HIGH SPRINGS –Mayor Dean Davis wants to restrict public comments and ban filming at commission meetings.  That’s according to an email Davis sent Feb. 22 asking City Manager Jeri Langman to pass his sentiments on to the other three commissioners.

“I feel that citizen input should be only for items not on the agenda,” Davis wrote in his email to Langman.  “We have tried to allow input during the agenda items, but it has turned into a time to bash all decisions made by the commission, and city manager,” he said.

Davis added that allowing public input has lengthened meetings and, “…is certainly not fostering civility nor open discussion.”

The mayor seems to admit that many of the comments come from people who disagree with actions of the commission, writing, “I have found much of the input to be a time to vent the obvious contempt for the present commission and city manager.”

Davis goes on to take aim at media coverage of meetings.  “The unnecessarily negative blogs by people that put their spin on it has raised the question of responsible journalism in my mind.”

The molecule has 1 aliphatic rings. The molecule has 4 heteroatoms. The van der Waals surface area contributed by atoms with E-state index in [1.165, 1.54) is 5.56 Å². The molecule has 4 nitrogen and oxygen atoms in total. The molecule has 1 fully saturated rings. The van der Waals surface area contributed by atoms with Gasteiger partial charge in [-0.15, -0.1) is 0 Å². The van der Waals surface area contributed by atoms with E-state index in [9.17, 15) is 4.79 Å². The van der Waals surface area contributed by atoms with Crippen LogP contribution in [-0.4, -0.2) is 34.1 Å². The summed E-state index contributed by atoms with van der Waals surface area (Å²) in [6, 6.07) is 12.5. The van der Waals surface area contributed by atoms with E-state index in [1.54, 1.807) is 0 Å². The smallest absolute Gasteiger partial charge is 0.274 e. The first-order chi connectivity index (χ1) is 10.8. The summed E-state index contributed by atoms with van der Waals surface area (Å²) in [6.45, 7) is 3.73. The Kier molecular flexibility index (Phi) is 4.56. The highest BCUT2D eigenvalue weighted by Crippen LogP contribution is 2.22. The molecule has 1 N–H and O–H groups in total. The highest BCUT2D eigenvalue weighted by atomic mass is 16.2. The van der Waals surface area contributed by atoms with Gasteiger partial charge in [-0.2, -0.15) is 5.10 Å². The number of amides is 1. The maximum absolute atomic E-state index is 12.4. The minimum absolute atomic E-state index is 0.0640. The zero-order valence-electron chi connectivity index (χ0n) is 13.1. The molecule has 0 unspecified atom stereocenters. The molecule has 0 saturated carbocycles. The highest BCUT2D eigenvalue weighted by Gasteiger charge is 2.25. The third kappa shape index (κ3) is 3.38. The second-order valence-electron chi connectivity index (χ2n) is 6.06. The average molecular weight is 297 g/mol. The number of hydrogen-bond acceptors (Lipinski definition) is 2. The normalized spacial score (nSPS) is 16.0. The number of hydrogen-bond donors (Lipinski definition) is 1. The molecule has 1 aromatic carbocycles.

But Davis doesn’t stop with public comments and media coverage.  In the email, he stated his intentions of putting an end to people filming the meetings.

“I will request that all private filming during commission meetings be prohibited,” he wrote, suggesting that he obtained legal opinions confirming that such a ban could be implemented.  He said his reason for seeking the filming prohibition was his concern that the filming was disrupting the meeting and causing conversation in the audience.

He wrote that the filming is “Being used to further a political agenda that is not compatible with the will of the commission.”  Davis added, “Much of the information being put out as fact is in reality fiction.”

In an email response to Davis, City Manager Langman stated that it is the opinion of the Florida Attorney General that the City cannot ban “videoing or recording” of the meetings.

She also addressed Davis’ suggestion that citizen comments only be permitted on items not on the agenda.  Langman wrote, “This is something that was addressed during a meeting and there was a consensus to allow public comment after each agenda item both new and old business.”

Langman said eliminating public comments is a matter that should be discussed and decided by a majority of the commission before it is changed again.  As a means of addressing some of Davis’ concerns, Langman recommended that he remind speakers to stay on topic when addressing the commission.

When contacted by Alachua County Today for further clarification about why he wanted public input eliminated and filming banned, Davis said he had no comment.